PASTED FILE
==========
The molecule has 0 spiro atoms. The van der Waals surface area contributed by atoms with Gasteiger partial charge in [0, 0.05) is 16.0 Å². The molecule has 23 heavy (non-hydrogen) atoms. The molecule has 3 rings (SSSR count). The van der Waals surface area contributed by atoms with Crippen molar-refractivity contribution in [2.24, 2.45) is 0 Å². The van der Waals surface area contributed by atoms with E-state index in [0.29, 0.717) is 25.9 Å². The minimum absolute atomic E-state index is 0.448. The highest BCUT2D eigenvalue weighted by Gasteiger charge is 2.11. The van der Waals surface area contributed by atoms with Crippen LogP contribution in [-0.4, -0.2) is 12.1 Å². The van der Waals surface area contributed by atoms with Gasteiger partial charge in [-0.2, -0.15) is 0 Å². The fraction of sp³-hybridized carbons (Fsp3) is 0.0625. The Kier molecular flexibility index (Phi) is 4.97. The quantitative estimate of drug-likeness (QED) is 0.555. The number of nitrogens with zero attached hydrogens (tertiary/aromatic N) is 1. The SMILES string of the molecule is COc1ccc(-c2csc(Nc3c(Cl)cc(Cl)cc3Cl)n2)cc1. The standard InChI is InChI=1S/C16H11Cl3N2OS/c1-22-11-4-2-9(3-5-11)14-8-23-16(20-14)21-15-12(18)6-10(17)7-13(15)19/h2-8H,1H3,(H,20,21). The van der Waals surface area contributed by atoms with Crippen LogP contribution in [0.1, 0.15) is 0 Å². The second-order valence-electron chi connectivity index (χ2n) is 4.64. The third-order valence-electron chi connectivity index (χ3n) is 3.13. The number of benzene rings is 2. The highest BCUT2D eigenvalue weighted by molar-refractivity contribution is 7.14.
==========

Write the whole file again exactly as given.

The molecule has 0 spiro atoms. The van der Waals surface area contributed by atoms with Gasteiger partial charge in [0, 0.05) is 16.0 Å². The molecule has 23 heavy (non-hydrogen) atoms. The molecule has 3 rings (SSSR count). The van der Waals surface area contributed by atoms with Crippen molar-refractivity contribution in [2.24, 2.45) is 0 Å². The van der Waals surface area contributed by atoms with E-state index in [0.29, 0.717) is 25.9 Å². The minimum absolute atomic E-state index is 0.448. The highest BCUT2D eigenvalue weighted by Gasteiger charge is 2.11. The van der Waals surface area contributed by atoms with Crippen LogP contribution in [-0.4, -0.2) is 12.1 Å². The van der Waals surface area contributed by atoms with Gasteiger partial charge in [-0.2, -0.15) is 0 Å². The fraction of sp³-hybridized carbons (Fsp3) is 0.0625. The Kier molecular flexibility index (Phi) is 4.97. The quantitative estimate of drug-likeness (QED) is 0.555. The number of nitrogens with zero attached hydrogens (tertiary/aromatic N) is 1. The SMILES string of the molecule is COc1ccc(-c2csc(Nc3c(Cl)cc(Cl)cc3Cl)n2)cc1. The standard InChI is InChI=1S/C16H11Cl3N2OS/c1-22-11-4-2-9(3-5-11)14-8-23-16(20-14)21-15-12(18)6-10(17)7-13(15)19/h2-8H,1H3,(H,20,21). The van der Waals surface area contributed by atoms with Crippen LogP contribution in [0.1, 0.15) is 0 Å². The second-order valence-electron chi connectivity index (χ2n) is 4.64. The third-order valence-electron chi connectivity index (χ3n) is 3.13. The number of benzene rings is 2. The highest BCUT2D eigenvalue weighted by molar-refractivity contribution is 7.14.